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News Release

Winter Pruning

This article was originally published on February 10, 2014 and expired on February 17, 2014. It is provided here for archival purposes and may contain dated information.

I am hoping for some warmer weather so I can do some winter pruning. Winter is a perfect time to prune most trees and shrubs.

Correct pruning is an essential maintenance practice for ornamental trees and shrubs. However, most homeowners regard pruning with considerable apprehension. Pruning is not difficult if you understand the basics and learn why, when, and how to prune.

There are many reasons why we prune landscape plants. In early stages we often prune to develop a desired form. In later years, pruning maintains form and stimulates growth. Many homeowners prune too much simply because they selected the wrong plant for the site. If you want a round shrub, plant a round shrub. Similarly, use a short plant or a narrow plant if space is limited.

My winter pruning plans include renovating several shrubs that have gotten a bit scraggly looking. I need to remove old stems from lilacs, dogwoods, and honeysuckle as well as thin some trees with crossing branches.

When to prune is simple. Prune when the saw is sharp! The only real exception to that are oaks, which must be pruned in winter to avoid disease transmission.

Flowering shrubs need pruned at certain times to assure good flower display. It won't hurt them to prune at other times; you simply won't get flowers that year. As a rule of thumb we prune early flowering shrubs (such as lilac) after they flower since they formed their flower buds last fall on old wood. Shrubs, such as roses and hydrangea, form flower buds on new wood after growth begins in spring and thus can be pruned now.

Explaining how to prune is a bit more complicated. I often start by removing stems with the 3 D's: dead, damaged, or diseased. After that I look for watersprouts, suckers, crossing limbs, and girdling roots. Ideally, create branch angles on trees greater than 90 degrees for stronger limbs.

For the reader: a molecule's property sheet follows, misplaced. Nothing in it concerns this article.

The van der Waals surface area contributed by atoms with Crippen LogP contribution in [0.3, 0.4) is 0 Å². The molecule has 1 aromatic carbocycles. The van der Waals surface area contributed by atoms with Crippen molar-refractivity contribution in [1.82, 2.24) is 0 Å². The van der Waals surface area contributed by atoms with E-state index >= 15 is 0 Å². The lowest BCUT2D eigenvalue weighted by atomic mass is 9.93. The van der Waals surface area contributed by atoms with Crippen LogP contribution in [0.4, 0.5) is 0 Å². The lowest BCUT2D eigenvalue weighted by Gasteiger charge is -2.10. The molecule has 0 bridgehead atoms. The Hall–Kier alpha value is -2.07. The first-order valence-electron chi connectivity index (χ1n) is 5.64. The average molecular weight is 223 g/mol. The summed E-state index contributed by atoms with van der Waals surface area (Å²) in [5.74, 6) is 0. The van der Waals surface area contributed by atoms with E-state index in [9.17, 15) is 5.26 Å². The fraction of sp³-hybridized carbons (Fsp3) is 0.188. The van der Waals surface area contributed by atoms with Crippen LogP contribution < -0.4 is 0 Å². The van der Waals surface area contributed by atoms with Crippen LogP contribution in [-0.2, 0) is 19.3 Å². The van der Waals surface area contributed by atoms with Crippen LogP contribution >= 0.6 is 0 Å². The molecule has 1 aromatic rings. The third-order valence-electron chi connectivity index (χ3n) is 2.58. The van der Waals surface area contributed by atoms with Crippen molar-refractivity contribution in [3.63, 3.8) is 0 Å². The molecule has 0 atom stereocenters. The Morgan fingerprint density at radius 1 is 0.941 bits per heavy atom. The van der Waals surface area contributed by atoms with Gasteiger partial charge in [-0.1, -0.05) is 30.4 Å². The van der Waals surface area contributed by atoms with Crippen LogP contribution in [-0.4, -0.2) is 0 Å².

Most importantly, DO NOT LEAVE STUBS. Always make pruning cuts all the way back to a bud or branch. This means not topping trees, which creates a much weaker tree that is susceptible to breakage from wind, ice, and snow. Many people top weak wooded trees, hoping it will make their homes safer. A better solution is to do proper, selective pruning or better yet to plant slower growing, stronger trees to start with.

To learn more attend Gardeners' Big Day on March 29th at Dickson Mounds Museum where horticulturists from Boehms Garden Center will give an outdoor pruning demonstration. Or, consider purchasing our booklet "Pruning and Care of Trees and Shrubs" for $12.00 from http://pubsplus.illinois.edu.

Bundle up and go prune!

If you need a reasonable accommodation to participate in any event listed in this news release, contact your local Extension office.

Source: Rhonda J. Ferree, Extension Educator, Horticulture, ferreer@illinois.edu

Pull date: February 17, 2014

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